This business model is known as a community-supported brewery — and is very similar to community supported agriculture, CSA, through which small farms deliver produce to members on a regular basis. The setup allows the farms to have a built-in clientele and guaranteed funding. Community-supported breweries are fairly rare across the country but have seen some success.
Lady Justice’s goal, though, will be to donate 100 percent of its profits (everything over the cost of making the beer) to various Colorado organizations that promote “the status and opportunity of women and girls.” Money will be awarded via a grant-making process.
“This is sort of an experiment,” says Betsy Lay, who will serve as the head brewer for Lady Justice. “We are brewing beer in order to give money back. We are hoping this will be a good match for people who like to do that. So far, the response has been good. People say, ‘I already like giving to causes in Colorado. This is a way I can get beer out of it, too.’”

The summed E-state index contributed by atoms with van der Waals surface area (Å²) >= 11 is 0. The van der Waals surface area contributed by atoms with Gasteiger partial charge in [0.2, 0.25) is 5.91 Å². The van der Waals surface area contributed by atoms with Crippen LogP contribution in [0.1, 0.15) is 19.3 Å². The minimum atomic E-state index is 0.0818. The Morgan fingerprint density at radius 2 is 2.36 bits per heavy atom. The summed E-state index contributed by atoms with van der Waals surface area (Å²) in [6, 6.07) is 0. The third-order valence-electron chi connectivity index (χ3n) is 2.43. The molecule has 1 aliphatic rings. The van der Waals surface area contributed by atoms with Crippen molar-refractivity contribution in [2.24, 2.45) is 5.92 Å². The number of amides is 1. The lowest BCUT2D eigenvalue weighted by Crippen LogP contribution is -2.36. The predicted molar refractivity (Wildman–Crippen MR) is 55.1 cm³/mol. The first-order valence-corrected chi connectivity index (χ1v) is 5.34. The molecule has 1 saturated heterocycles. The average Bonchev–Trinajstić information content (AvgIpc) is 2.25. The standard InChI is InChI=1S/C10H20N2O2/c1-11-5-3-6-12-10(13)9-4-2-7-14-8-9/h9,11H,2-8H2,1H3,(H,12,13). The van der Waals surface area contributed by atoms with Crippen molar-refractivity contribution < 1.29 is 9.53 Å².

Lay, who works in higher education, met the other two co-founders, Kate Power and Jen Cuesta, while all three were serving together in Americorps. Power and Cuesta went on to law school, but all three continued to share an interest in social justice — and beer. So, while downing a few pints at Vine Street Pub one day, they came up with the idea for Lady Justice.
As for the beer, Lay is starting with a one-barrel brewing system inside a 332-square-foot space. She plans to start with four flagship beers — a blonde, an IPA, an amber and a stout — and to distribute them to members in six-packs or twenty-ounce bottles. They also plan to distribute some beer to liquor stores and restaurants on a limited basis.
Lady Justice brewed a collaboration red IPA in May with Factotum Brewing; some of the proceeds from the sales of that beer went to support Love 146, a nonprofit that works to stop child sex trafficking.
“The goal is to do eighty memberships, which would allow us to brew three times a month,” Lay explains. The cost of the beer will be slightly more than something similar would cost at a liquor store, but “not so much so that people wouldn’t want to buy it.”
The initial impact on charitable organizations “won’t be huge, but it won’t be minuscule, either," Lay adds. "It should make an impact in some way. As we grow, we look forward to having more money each year to donate." Learn more about Lady Justice and community-supported breweries on the brewery's website.
Call to Arms Brewing in Denver recently announced that it would become part of a multi-business Community Supported Agriculture group that will deliver beer, locally cured meats, produce and bread to members. Soul Squared Brewing, which is located on an actual farm in Fort Collins, also runs on a CSA model.